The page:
Thursday, August 27, 2009

Re-Writing History

It's always been a pleasure to point out to the more bumptious Anglo-Saxon that, from the Welsh point of view, the English are themselves fairly recent immigrants to this sceptred isle. Now along comes Stephen Oppenheimer with the claim that the English have been inhabitants of Britain for much longer than previously thought. Indeed his more extreme followers even go as far as to say that parts of Ireland have also been English for 2000 years.

Oppenheimer bases his theory on the belief (dismissed by specialists) that the Belgae of Southern England were a Germanic speaking tribe and, well that's about it, except for the fact that how else to explain that England is, you know, English rather than Welsh.

Of course Oppenheimer's book is manner from heaven for those English folk whose confidence has been shaken by the loss of Empire, immigration, bolshie Scots and rule from Brussels, but is it true?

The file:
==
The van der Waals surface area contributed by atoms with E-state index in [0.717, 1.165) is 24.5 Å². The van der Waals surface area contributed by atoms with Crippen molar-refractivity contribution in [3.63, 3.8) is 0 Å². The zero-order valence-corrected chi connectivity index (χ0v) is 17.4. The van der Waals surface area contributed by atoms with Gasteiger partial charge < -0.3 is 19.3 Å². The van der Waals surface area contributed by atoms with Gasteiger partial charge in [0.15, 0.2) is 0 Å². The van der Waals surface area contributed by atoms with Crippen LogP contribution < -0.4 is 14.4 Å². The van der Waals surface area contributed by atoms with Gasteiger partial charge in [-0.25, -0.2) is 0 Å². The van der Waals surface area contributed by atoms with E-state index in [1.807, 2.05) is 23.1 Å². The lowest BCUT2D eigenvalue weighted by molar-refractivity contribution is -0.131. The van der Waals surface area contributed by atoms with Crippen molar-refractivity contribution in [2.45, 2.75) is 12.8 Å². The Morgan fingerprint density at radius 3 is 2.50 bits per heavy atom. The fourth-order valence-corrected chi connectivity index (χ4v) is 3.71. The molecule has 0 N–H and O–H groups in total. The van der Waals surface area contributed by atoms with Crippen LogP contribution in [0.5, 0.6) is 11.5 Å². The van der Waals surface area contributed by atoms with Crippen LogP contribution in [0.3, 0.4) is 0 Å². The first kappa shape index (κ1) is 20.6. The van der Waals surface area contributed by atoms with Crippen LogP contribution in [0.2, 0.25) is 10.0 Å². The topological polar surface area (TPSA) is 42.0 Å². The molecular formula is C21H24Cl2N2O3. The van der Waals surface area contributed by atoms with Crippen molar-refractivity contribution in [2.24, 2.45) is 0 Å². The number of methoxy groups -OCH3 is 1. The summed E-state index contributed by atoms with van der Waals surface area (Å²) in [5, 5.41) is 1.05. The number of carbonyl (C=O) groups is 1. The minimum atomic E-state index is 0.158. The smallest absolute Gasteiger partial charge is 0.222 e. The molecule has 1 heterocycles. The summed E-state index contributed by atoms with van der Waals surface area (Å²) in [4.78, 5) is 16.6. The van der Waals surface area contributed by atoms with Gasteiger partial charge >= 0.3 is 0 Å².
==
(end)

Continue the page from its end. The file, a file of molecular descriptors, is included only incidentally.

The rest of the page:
Firstly the Belgae only occupied a small area of Southern England so, even if they were Germanic speakers, it doesn't explain what happened to all the other Celtic tribes of what became England, the Iceni for example. Secondly how is it possible that so few Latin loan words ended up in Anglo-Saxon, far fewer than in Welsh. After all according to Oppenheimer the "English" lived in the most Romanised part of Britain, Southern England, yet the Romans seem to have had precious little influence on their language, culture or religion.

How then can those of us who find little of value in Oppenheimer's work explain the comparative absence of Welsh placenames and loan-words in England? Well how about the extreme weather events of the 530s and the great plague of the 540s. This all fits in with Gildas and would explain how the Anglo-Saxons were so easily able to move into an under-populated landscape.

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